Are You Really Doing What It Takes? Part 3
So you’ve planned out your schedule so that you can train 3-6 times per week-EVERY week.
You are putting in 110% at every training session. Pushing yourself to the maximum of YOUR ability at all times. You’ve stopped thinking about saving yourself for the last set and are really reaching as high as you can on every repetition.
Congratulations, you are well on the way to getting great results again.
The third part of the puzzle is just as important as the correct training. In fact, it can account for 100% of it if not done correctly-and that part is your nutrition.
100%!!!!!! Yes 100%. You absolutely cannot out train a bad diet.
If your diet is not anywhere near where it should be, you will not magically be able to melt away your fat by training hard. Not only will this not work, but you will be exhausted and become sick, picking up every little virus that comes your way. Some of you already experience this, but a few changes to your every day nutrition can turn this around for you.
Good nutrition will also improve your performance, keep you from getting sick all the time and help you to maintain weight loss or lose that fat once and for all. It will also provide the energy to train hard and recover well from every training session. It is not normal to fall ill with every virus that goes around. If you find that you are catching everything and feeling tired all the time, it may be time to have a good hard look at your nutrition, fitness and recovery habits.
Once you make improvements, good nutrition can count for up to 70% or so of your results. Of course the closer you get to ideal nutritional intake, the more results you will get from your training. So it’s like a vicious circle, bad nutrition equals fewer results all round. Good nutrition yields greater results from your training and your nutrition put together.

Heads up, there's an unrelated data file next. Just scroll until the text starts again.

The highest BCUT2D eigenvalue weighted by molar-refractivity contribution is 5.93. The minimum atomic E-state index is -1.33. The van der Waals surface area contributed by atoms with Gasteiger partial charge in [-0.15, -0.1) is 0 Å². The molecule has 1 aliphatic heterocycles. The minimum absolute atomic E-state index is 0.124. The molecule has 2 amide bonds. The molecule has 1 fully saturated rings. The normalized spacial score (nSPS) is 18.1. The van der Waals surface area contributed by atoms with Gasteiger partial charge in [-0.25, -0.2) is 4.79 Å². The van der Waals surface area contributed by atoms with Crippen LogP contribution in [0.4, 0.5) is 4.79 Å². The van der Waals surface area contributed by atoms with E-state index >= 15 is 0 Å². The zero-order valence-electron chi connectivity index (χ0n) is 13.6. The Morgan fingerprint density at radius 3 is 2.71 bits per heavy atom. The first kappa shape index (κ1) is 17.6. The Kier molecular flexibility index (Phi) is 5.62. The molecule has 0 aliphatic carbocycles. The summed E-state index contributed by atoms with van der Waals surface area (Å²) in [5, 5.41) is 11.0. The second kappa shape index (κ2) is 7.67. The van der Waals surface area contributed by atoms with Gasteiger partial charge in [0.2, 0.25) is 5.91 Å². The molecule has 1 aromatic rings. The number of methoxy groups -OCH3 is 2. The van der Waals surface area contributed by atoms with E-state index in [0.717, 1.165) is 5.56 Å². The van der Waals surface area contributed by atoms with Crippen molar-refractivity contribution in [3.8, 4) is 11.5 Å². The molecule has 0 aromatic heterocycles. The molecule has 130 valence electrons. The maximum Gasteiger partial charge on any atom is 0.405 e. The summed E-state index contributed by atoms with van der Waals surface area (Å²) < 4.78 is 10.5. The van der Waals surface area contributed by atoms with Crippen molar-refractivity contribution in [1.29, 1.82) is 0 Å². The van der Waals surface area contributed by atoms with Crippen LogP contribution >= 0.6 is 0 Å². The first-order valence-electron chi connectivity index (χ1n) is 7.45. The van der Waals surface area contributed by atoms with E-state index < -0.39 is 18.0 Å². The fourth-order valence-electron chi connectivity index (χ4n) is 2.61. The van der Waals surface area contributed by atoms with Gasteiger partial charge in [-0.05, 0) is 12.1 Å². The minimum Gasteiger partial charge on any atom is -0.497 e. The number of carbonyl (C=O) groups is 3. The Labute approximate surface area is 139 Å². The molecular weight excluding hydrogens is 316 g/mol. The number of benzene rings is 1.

So what is good nutrition? Here are a few simple rules to follow for a start:
- Avoid processed foods whenever possible-and it is possible most of the time. Eat real food that has not been processed or added to by man. This includes avoiding so called healthy foods like breakfast/protein/meal replacement/museli bars. Breads, pastas, wraps, cereals, white rice and the like are also processed foods and despite the marketing hype (from the grain boards) do not provide available nutrition to the human body. Our bodies can absorb little of the nutrients which have been added to these foods. THIS ONE TIP WILL MAKE THE BIGGEST DIFFERENCE TO YOUR NUTRITION PLAN
- Drink only water with some black tea and coffee. Simple, juices, cordials, sports drinks and soft drinks should not be consumed unless you are doing endurance events of 2 hours continuous exercise or more.
- Include a protein source with every meal or snack. Good sources are red meats, chicken, fish, eggs, nuts and seeds. Occasionally a protein powder can be used for convenience, but remember that protein powder is a processed food.
- Eat every 2-3 hours! This may seem excessive, but will keep your blood sugar on an even keel helping you to avoid crashes that cause cravings. You will also avoid those hunger pangs that make you want to eat anything and everything in sight. So from breakfast to bed time every 2-3 hours!
- Eat fruit and/or vegetables at every single one of those nicely spaced meals and snacks. It can be something as simple as an apple or banana, carrot sticks, a salad or steamed vegies. Just include it every time you eat.
- Eat healthy fats a few times each day in your meals. These include walnuts, flaxseed oil/seeds and coconut oil to name a few. Also make sure you take an Omega 3 supplement (such as fish oil) daily.
- Keep a food diary. Even if you don’t do this every day, a couple of days per week or one week per month, write down every single thing that passes your lips. Take a small notebook with you everywhere and record as you consume and the time you consumed it. Don’t wait till the end of the day and try to remember everything. A food diary will point out your weak areas and highlight things such as meal frequency, whether you are eating protein and fruits and vegies at every meal and how often you reach for processed foods.
Improving your nutrition takes planning and commitment, but really isn’t that difficult. Follow all of the above rules for a start and fine tune other things as you go along. Cooking real foods from scratch really doesn’t take any extra time or effort. So called ‘convenience foods’ don’t really save you much time or energy, so rethink what you are feeding yourself and your family and start seeing your results go through the roof.